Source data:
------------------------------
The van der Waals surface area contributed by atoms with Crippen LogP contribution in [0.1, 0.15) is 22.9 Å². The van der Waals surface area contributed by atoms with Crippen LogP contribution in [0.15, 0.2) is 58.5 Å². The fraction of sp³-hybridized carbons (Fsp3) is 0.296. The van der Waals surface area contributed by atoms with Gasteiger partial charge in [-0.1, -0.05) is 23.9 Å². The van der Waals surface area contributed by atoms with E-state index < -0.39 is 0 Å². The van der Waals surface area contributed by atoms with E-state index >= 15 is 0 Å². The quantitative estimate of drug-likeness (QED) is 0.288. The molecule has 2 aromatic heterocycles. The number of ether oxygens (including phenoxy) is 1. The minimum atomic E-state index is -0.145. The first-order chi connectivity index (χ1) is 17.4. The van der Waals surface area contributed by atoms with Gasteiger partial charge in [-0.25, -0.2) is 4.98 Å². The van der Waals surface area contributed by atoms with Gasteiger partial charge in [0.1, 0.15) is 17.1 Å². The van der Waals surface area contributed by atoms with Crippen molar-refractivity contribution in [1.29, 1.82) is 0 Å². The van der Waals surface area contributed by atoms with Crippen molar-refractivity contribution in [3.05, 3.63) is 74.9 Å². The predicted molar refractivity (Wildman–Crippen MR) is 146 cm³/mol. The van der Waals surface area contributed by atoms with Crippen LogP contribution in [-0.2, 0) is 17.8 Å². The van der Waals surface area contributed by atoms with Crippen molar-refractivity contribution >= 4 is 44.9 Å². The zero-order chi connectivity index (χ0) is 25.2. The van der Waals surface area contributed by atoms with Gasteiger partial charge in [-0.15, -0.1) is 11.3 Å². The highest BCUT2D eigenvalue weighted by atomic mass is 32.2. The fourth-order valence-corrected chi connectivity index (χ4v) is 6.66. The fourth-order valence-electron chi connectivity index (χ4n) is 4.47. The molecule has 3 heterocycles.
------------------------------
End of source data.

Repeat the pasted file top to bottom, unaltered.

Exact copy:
The van der Waals surface area contributed by atoms with Crippen LogP contribution in [0.1, 0.15) is 22.9 Å². The van der Waals surface area contributed by atoms with Crippen LogP contribution in [0.15, 0.2) is 58.5 Å². The fraction of sp³-hybridized carbons (Fsp3) is 0.296. The van der Waals surface area contributed by atoms with Gasteiger partial charge in [-0.1, -0.05) is 23.9 Å². The van der Waals surface area contributed by atoms with E-state index < -0.39 is 0 Å². The van der Waals surface area contributed by atoms with E-state index >= 15 is 0 Å². The quantitative estimate of drug-likeness (QED) is 0.288. The molecule has 2 aromatic heterocycles. The number of ether oxygens (including phenoxy) is 1. The minimum atomic E-state index is -0.145. The first-order chi connectivity index (χ1) is 17.4. The van der Waals surface area contributed by atoms with Gasteiger partial charge in [-0.25, -0.2) is 4.98 Å². The van der Waals surface area contributed by atoms with Gasteiger partial charge in [0.1, 0.15) is 17.1 Å². The van der Waals surface area contributed by atoms with Crippen molar-refractivity contribution in [1.29, 1.82) is 0 Å². The van der Waals surface area contributed by atoms with Crippen molar-refractivity contribution in [3.05, 3.63) is 74.9 Å². The predicted molar refractivity (Wildman–Crippen MR) is 146 cm³/mol. The van der Waals surface area contributed by atoms with Crippen LogP contribution in [-0.2, 0) is 17.8 Å². The van der Waals surface area contributed by atoms with Crippen molar-refractivity contribution >= 4 is 44.9 Å². The zero-order chi connectivity index (χ0) is 25.2. The van der Waals surface area contributed by atoms with Gasteiger partial charge in [-0.15, -0.1) is 11.3 Å². The highest BCUT2D eigenvalue weighted by atomic mass is 32.2. The fourth-order valence-corrected chi connectivity index (χ4v) is 6.66. The fourth-order valence-electron chi connectivity index (χ4n) is 4.47. The molecule has 3 heterocycles.